10 Things You Shouldn't Do in Your Dutch Oven
An enameled cast iron Dutch oven can be one of the most versatile pieces of cookware you own, ready to simmer stew, bake a loaf of artisan bread, or deep-fry chicken. And whether you spring for a classic piece from a venerable brand like Le Creuset or stalk the aisles of your local discount store for a more affordable version, these large lidded pots are likely to become the cooking vessel you reach for most frequently. Taken care of properly, the durable pots will last you a lifetime, perhaps even becoming an heirloom to be passed on to the next generation of cooks.
Related: The Best Dutch Ovens to Buy Now
What Not to Do With a Dutch Oven
Even though a Dutch oven can be used to cook a plethora of different foods, with a variety of cooking methods, there are still a few no-nos when it comes to using and caring for your Dutch oven. Are you guilty of any of the following? If so, it's time to stop. Your grandkids will thank you!
1. Putting a hot pan in cold water
While Le Creuset's enamel is designed to be durable in most conditions, says Nate Collier, spokesperson for Le Creuset, "Thermal shock may still occur," which could cause the enamel to crack or flake off. In general, subjecting your Dutch oven to extreme temperature fluctuations can be damaging.
2. Using it in the microwave
Most Dutch ovens are made from cast iron coated with enamel. And as with any metal vessel, they shouldn't be used in the microwave. According to GE Appliances, the microwaves that cook the food can't penetrate metal, so food inside the pot won't be heated. And, more dangerously, metal can cause arcing—when electricity jumps from one connection to another—which is a fire hazard.
3. Using sharp utensils
Don't attempt to use a knife to cut up something in your Dutch oven or use a pointed utensil like a metal fork to stir the contents of your pot. These utensils can scrape and scratch the enamel finish. The best utensils to use in a Dutch oven are wooden, silicone, or heat-resistant plastic spoons and spatulas.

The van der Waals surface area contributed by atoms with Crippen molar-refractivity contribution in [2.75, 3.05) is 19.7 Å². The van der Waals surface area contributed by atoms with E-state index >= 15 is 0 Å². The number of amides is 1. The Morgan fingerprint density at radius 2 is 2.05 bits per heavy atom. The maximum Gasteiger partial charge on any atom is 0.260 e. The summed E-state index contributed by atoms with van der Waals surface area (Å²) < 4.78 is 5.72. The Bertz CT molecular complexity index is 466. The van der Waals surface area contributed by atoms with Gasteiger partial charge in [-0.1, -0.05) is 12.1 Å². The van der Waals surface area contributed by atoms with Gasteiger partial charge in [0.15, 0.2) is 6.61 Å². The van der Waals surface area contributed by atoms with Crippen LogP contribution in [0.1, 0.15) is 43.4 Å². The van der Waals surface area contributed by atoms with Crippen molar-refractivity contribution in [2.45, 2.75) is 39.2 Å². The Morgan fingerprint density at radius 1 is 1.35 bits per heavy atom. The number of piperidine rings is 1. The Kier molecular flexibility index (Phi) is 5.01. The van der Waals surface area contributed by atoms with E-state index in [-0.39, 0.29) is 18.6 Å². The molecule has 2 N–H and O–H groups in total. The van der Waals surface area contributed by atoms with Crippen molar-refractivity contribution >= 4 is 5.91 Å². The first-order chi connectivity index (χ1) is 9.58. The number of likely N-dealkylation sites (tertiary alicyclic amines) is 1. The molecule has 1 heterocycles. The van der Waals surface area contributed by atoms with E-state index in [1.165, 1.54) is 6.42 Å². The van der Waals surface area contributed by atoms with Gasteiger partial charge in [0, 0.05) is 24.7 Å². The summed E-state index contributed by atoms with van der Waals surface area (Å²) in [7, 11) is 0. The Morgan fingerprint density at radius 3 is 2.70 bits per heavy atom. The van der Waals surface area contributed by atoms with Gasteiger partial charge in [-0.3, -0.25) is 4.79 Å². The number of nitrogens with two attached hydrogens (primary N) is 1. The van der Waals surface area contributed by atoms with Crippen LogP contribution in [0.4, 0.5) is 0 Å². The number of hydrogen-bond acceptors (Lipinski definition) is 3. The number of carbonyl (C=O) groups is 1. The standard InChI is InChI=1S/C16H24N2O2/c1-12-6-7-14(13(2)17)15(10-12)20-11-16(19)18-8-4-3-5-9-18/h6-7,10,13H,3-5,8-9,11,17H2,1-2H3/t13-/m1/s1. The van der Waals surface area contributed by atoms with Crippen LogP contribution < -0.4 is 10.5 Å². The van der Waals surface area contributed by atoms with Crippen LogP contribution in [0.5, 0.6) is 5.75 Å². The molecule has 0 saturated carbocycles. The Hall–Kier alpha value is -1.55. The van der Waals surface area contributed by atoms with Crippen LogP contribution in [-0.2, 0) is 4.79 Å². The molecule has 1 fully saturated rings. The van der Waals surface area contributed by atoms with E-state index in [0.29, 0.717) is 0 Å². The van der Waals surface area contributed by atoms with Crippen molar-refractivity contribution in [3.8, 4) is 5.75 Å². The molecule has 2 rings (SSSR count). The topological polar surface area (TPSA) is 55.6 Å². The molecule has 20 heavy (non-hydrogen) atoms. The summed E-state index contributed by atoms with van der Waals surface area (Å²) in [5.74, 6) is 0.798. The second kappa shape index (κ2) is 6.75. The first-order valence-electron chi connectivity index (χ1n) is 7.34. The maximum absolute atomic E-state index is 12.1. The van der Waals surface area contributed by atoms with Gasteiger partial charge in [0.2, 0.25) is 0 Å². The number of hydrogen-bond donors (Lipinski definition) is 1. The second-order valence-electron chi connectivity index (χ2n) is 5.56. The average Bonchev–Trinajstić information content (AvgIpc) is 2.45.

4. Using abrasive cleansers or scouring pads to clean
Collier says harsh, abrasive cleansers or metallic pads could damage the enamel finish. So how do you clean stuck-on gunk? He suggests filling the pan with warm water and letting it soak for 15 to 20 minutes before washing. Stubborn stuck-on residue can be scrubbed away with a nylon or similarly soft abrasive pad, or a nylon-bristled brush.
5. Cleaning with citrus-based cleansers
According to Lodge Cast Iron, citrus-based cleansers can dull the glossy exterior finish of their enameled Dutch ovens. This won't affect the quality or performance of the pot, but if you want your Dutch oven to look like new, stay away from lemony dish soap.
6. Cooking on a high-heat burner all the time
Reserve your highest heat setting for boiling water or reducing liquids like stocks and sauces. And don't preheat the pot on the highest setting, either. It is better to cook on a low or medium setting, and to heat the pan gradually. Cast iron will retain heat and will provide a uniformly hot cooking surface, even at lower temperatures, and foods will be less likely to burn or stick if the temperature is set at medium or below.
7. Cooking in a dry pan
You should always start your cooking with a liquid or a fat, and make sure it coats or covers the entire bottom of the pan before you turn on the heat. Also, make sure not to leave a pot unattended for too long—if a pot boils dry, it could permanently damage the enamel, says Collier.
8. Overfilling the pot with oil for deep-frying
Le Creuset emphasizes that to use Dutch ovens for deep-frying, the pots should only be filled with oil about one-third full. This will not only minimize splashing of hot oil but will also allow room for oil to rise when you drop in that chicken for frying. Be sure to keep the lid handy to quickly clamp onto the pot in case there is a flare-up.
9. Putting your Dutch oven away while it's still wet
It's best to wipe a Dutch oven completely dry with a clean dishtowel before putting it in a cupboard. This will prevent rust from forming on the rim of the pot, which is uncoated in many Dutch ovens.
To further prevent the rim rusting, Lodge recommends periodically rubbing a little bit of vegetable oil along the rim, which will seal it.
10. Using your Dutch oven to only make chili
If you only pull out your Dutch oven when you're about to make a pot of stew or chili for a crowd, you're missing out on the myriad cooking tasks this amazing vessel is capable of. Some even argue that a good Dutch oven is the only pot you need. So take good care of the one you've got, and it will serve you well for years to come!